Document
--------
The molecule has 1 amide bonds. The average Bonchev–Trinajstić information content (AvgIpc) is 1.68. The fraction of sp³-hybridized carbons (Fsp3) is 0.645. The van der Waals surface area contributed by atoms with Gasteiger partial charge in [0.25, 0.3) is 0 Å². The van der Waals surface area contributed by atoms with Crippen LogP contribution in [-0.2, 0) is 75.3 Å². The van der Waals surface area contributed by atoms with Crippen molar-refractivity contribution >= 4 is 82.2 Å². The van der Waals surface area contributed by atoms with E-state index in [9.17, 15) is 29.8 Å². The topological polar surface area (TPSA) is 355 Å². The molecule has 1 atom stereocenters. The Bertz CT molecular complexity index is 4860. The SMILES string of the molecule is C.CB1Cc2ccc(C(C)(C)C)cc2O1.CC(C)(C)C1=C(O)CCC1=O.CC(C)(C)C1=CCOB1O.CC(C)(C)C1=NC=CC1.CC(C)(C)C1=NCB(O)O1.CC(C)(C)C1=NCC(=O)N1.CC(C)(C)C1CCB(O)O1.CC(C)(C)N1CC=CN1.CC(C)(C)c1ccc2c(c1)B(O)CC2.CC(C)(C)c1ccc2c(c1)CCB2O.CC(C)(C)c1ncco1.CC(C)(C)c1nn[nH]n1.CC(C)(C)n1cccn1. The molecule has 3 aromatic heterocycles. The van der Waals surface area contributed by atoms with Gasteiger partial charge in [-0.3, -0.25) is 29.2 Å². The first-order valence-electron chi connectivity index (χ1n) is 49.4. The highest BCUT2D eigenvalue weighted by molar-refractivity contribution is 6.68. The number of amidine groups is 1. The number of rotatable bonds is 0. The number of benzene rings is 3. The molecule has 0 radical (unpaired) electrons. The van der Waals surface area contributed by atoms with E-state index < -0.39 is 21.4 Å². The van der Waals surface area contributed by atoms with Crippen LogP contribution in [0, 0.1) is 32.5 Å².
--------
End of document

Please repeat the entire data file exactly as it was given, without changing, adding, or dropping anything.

The molecule has 1 amide bonds. The average Bonchev–Trinajstić information content (AvgIpc) is 1.68. The fraction of sp³-hybridized carbons (Fsp3) is 0.645. The van der Waals surface area contributed by atoms with Gasteiger partial charge in [0.25, 0.3) is 0 Å². The van der Waals surface area contributed by atoms with Crippen LogP contribution in [-0.2, 0) is 75.3 Å². The van der Waals surface area contributed by atoms with Crippen molar-refractivity contribution >= 4 is 82.2 Å². The van der Waals surface area contributed by atoms with E-state index in [9.17, 15) is 29.8 Å². The topological polar surface area (TPSA) is 355 Å². The molecule has 1 atom stereocenters. The Bertz CT molecular complexity index is 4860. The SMILES string of the molecule is C.CB1Cc2ccc(C(C)(C)C)cc2O1.CC(C)(C)C1=C(O)CCC1=O.CC(C)(C)C1=CCOB1O.CC(C)(C)C1=NC=CC1.CC(C)(C)C1=NCB(O)O1.CC(C)(C)C1=NCC(=O)N1.CC(C)(C)C1CCB(O)O1.CC(C)(C)N1CC=CN1.CC(C)(C)c1ccc2c(c1)B(O)CC2.CC(C)(C)c1ccc2c(c1)CCB2O.CC(C)(C)c1ncco1.CC(C)(C)c1nn[nH]n1.CC(C)(C)n1cccn1. The molecule has 3 aromatic heterocycles. The van der Waals surface area contributed by atoms with Gasteiger partial charge in [-0.3, -0.25) is 29.2 Å². The first-order valence-electron chi connectivity index (χ1n) is 49.4. The highest BCUT2D eigenvalue weighted by molar-refractivity contribution is 6.68. The number of amidine groups is 1. The number of rotatable bonds is 0. The number of benzene rings is 3. The molecule has 0 radical (unpaired) electrons. The van der Waals surface area contributed by atoms with E-state index < -0.39 is 21.4 Å². The van der Waals surface area contributed by atoms with Crippen LogP contribution in [0, 0.1) is 32.5 Å².